Palmer v. BRG of Georgia

U.S. Supreme Court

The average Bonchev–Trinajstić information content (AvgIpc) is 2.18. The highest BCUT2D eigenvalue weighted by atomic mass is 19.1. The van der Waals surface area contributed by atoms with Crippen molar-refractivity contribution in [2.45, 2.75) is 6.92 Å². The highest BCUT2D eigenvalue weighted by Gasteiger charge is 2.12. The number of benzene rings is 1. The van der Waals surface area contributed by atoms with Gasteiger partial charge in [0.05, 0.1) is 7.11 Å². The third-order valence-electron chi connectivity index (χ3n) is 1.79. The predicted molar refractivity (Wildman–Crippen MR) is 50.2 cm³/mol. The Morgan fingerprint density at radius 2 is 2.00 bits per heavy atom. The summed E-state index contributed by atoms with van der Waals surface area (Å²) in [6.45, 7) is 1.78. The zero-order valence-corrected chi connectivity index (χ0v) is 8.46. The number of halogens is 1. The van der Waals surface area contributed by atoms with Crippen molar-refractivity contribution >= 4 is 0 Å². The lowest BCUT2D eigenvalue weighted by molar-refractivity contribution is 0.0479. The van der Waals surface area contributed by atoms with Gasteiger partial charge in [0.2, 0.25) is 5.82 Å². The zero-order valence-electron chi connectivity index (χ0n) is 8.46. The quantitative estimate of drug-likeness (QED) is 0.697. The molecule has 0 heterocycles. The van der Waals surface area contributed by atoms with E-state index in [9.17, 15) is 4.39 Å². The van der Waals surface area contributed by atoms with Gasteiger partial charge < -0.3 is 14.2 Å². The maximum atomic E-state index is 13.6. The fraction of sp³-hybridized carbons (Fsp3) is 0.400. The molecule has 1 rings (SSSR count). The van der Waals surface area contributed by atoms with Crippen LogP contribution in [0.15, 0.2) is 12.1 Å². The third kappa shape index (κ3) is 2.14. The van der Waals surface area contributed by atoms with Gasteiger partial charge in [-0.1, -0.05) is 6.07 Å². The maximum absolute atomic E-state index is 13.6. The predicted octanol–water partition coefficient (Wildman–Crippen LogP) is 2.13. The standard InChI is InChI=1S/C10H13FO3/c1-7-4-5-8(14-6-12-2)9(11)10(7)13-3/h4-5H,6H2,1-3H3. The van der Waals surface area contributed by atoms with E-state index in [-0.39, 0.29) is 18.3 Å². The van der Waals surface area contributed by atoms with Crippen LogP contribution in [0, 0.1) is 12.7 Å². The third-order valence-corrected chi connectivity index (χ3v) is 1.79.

Palmer v. BRG of Georgia, Inc., 498 U.S. 46 (1990)Palmer v. BRG of Georgia, Inc.No. 89-1667Decided Nov. 26, 1990498 U.S. 46ON PETITION FOR WRIT OF CERTIORARI TO THE UNITEDSTATES COURT OF APPEALS FOR THE ELEVENTH CIRCUITRespondents, BRG of Georgia, Inc. (BRG), and Harcourt Brace Jovanovich Legal and Professional Publications (HBJ), entered into an agreement under which BRG was given an exclusive license to market HBJ’s tradename; HBJ agreed not to compete with BRG in Georgia, and BRG agreed not to compete with HBJ outside the State; and HBJ was entitled to receive $100 per student enrolled by BRG and 40% of revenues over $350. Immediately after the parties entered into the agreement, the price for BRG’s course increased from $150 to $400. Petitioners, who contracted to take BRG’s course, filed suit, contending that BRG;s price was enhanced by reason of the agreement in violation of § 1 of the Sherman Act. The District Court held that the agreement was lawful, and the Court of Appeals affirmed.Held: The agreement between HBJ and BRG was unlawful on its face. The agreement’s revenue-sharing formula, coupled with the immediate price increase, indicate that the agreement was “formed for the purposes and with the effect of raising” the bar review course’s prices in violation of the Sherman Act. See United States v. Socony-Vacuum Oil Co.,310 U. S. 150, 310 U. S. 223. Agreements between competitors to allocate territories to minimize competition are illegal, United States v. Topco Associates, Inc.,405 U. S. 596, regardless of whether the parties split a market within which they both do business or merely reserve one market for one and another for the other.